When Thailand attempt to force their way back on to cricket’s biggest stage in Abu Dhabi this week, their quest will be led by a player who only happened on the sport by accident.
At No 16 in the ICC’s T20 international standings, Natthakan Chantham will be the highest ranked batter on show at the Women’s T20 World Cup Qualifier.
The eight-team competition in the capital carries with it two places for the main even in South Africa next year.
It may seem odd to those used to mainstream cricket that Thailand are among the favourites to make it. They are the second-highest ranked side in the event, behind Bangladesh.
How Chantham became to be one of the leading lights of the remarkable rise of the Thai women’s side in cricket is curious.
“I had to pick a club in school,” Chantham recalled of her eight-year-old self. “I wanted to pick movie club, but it was already full. Cricket was still empty, so it was really an accident that I picked cricket. I knew nothing about it. So my English teacher became my first coach.”
Her teacher was a Thai national who picked up the rudiments of cricket during the course of learning English.
“We started playing with a plastic ball,” Chantham said. “At that time I knew nothing about cricket.
“When I grew up a bit I found out cricket was played with a leather ball. It was surprise for me. Catching the leather ball was hard. There was no mercy.”
Since the advent of their women’s programme in 2007, Thailand's national team has advanced rapidly. They made their first appearance on the global stage at the last T20 World Cup two years ago.
They might have done the same in the 50-over version, too, had a series of unfortunate events – including the onset of the Omicron variant - not denied them.
Despite their successes, Chantham says word about the sport has not spread far.
“People don’t know about cricket,” Chantham, 26, said. “When I go to the market and I’m wearing a Thailand shirt, people ask me, ‘What sport are you playing?’
“I say cricket, and they say, ‘What is cricket?’ I explain that in cricket we have to use a flat bat, and explain about the ball.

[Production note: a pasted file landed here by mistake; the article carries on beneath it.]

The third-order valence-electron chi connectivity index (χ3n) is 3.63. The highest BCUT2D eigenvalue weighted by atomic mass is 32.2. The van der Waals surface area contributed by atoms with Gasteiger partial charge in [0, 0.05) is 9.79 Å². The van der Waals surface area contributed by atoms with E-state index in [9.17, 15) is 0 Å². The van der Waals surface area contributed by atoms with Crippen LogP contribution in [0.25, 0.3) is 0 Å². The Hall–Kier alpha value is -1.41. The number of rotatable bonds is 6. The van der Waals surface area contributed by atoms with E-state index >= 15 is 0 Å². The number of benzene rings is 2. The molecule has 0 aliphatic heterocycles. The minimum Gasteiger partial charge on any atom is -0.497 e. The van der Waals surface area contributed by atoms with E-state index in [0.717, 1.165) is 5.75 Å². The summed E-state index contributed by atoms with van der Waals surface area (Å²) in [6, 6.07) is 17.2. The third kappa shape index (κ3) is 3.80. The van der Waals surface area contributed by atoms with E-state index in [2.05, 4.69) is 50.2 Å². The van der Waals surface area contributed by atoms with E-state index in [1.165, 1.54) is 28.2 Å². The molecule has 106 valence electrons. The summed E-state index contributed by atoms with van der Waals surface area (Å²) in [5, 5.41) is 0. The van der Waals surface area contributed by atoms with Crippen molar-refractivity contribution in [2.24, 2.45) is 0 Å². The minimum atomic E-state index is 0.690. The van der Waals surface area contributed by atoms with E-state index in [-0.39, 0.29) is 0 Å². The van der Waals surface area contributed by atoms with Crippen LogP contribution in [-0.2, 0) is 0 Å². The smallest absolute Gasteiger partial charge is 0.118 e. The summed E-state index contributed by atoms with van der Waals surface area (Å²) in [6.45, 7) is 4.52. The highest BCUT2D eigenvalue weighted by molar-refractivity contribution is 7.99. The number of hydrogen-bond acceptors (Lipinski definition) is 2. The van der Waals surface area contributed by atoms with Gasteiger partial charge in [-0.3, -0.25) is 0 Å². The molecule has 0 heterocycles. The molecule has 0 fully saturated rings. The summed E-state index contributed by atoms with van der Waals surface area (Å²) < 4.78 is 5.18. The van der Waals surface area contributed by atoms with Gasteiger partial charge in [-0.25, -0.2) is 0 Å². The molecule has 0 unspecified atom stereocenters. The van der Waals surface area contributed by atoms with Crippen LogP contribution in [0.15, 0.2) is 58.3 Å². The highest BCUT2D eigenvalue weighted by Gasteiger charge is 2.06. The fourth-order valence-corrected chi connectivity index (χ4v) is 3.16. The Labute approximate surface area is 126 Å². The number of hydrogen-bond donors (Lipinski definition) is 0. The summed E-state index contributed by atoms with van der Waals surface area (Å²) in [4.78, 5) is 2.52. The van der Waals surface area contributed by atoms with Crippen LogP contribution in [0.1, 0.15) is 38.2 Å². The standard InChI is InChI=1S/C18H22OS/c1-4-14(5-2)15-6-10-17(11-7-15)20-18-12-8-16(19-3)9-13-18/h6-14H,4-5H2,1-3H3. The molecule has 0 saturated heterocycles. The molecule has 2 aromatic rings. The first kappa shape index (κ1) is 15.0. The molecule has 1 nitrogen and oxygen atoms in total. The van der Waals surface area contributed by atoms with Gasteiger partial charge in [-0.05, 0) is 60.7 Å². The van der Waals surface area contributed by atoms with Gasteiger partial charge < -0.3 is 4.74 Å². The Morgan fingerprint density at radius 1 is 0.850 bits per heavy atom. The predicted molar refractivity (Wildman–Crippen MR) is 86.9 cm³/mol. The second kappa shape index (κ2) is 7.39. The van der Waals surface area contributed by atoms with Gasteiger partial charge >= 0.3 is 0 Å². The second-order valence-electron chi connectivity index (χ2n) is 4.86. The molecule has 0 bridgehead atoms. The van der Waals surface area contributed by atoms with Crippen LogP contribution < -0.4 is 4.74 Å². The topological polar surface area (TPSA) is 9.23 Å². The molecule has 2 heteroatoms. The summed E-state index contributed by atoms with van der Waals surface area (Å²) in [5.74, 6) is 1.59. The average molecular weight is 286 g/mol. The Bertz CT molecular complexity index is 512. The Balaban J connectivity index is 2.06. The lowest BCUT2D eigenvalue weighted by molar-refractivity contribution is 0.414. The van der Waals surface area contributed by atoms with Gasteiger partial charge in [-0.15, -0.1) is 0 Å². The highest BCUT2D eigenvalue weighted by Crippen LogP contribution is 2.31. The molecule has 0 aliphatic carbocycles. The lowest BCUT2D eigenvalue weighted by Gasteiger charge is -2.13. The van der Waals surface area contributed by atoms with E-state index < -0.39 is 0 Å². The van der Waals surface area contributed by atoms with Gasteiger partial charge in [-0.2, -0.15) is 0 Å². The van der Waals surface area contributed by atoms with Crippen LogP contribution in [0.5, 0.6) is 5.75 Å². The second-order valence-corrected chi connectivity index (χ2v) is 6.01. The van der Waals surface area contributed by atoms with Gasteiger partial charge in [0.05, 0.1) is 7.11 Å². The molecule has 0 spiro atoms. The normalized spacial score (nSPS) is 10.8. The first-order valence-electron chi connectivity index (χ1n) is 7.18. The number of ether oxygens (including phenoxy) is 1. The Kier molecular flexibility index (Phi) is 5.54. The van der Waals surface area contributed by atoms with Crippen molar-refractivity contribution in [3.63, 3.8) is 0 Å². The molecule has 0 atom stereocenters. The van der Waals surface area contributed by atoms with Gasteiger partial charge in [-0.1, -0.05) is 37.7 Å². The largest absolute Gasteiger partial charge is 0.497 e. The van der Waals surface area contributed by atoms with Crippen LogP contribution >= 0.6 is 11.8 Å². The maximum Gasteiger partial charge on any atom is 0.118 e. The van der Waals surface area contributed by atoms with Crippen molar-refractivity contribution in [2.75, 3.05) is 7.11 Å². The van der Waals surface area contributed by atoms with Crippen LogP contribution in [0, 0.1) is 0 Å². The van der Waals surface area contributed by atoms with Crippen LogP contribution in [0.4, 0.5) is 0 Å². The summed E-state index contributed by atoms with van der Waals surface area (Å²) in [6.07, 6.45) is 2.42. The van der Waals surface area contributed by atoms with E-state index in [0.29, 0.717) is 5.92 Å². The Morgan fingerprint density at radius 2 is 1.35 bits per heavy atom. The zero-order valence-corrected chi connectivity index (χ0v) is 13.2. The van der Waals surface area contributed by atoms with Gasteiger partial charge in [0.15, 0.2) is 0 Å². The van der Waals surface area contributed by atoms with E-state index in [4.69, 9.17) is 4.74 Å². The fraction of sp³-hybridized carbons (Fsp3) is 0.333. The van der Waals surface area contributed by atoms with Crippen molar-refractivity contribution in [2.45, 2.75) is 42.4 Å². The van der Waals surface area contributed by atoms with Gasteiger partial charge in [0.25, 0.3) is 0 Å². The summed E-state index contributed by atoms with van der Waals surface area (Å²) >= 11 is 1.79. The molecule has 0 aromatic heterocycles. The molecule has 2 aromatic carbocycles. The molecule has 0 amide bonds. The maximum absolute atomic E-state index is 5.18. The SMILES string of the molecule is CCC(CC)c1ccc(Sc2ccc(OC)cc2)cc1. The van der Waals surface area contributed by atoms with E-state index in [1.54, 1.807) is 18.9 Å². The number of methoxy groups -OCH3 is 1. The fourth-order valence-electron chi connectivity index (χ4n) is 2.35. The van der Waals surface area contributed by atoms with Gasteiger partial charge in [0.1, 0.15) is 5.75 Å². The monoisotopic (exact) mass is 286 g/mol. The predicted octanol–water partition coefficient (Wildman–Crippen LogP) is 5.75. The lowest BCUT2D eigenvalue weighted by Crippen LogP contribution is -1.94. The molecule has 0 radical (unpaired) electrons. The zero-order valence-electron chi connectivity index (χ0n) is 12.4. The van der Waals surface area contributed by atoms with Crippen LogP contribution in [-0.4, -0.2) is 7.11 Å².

“Then they say, ‘Ah, I know – that’s hockey!’ Then, I’m done. Nobody in Thailand knows much about cricket.”
Thailand were given a wake up call during a quadrangular series in Dubai last week when they lost to Zimbabwe, but Naruemol Chaiwai, their captain, is undaunted.
“Our team’s objective is to win the tournament,” she said. “We are a strong unit and have great teamwork and everyone will contribute to our success.
“In the last three months we travelled to India to train. We had a chance to play games with state teams and academy teams. We faced a variety of bowlers and played on different type of pitches that will help us adjust quickly and figure out our options.
“Covid-19 has kept us away from international competition. To come back and play in this tournament, it is quite exciting for me.”
UAE have suffered defeats over the past week, but they had reason to cheer in their warm up game against Bangladesh in the return of Esha Oza.
The big-hitting batter had suffered a facial injury in practice during the Quadrangular series.
“We have a lot of potential and talented players on board and on a given day anyone could be a match winner for us,” Chaya Mughal, the UAE captain, said.
“We have been preparing and working really hard despite the weather being extremely hot. Our outdoor centre wicket practice and match stimulation is something that is really helping us at present.
“Clearing the boundary ropes is something that we have been focusing on and we will be utilising that in the coming games.
“Playing at this level itself is a challenge considering the teams that we are going to face have already played the World Cup and we are very much prepared for this. We are not taking any pressure on us and just playing one game at a time.”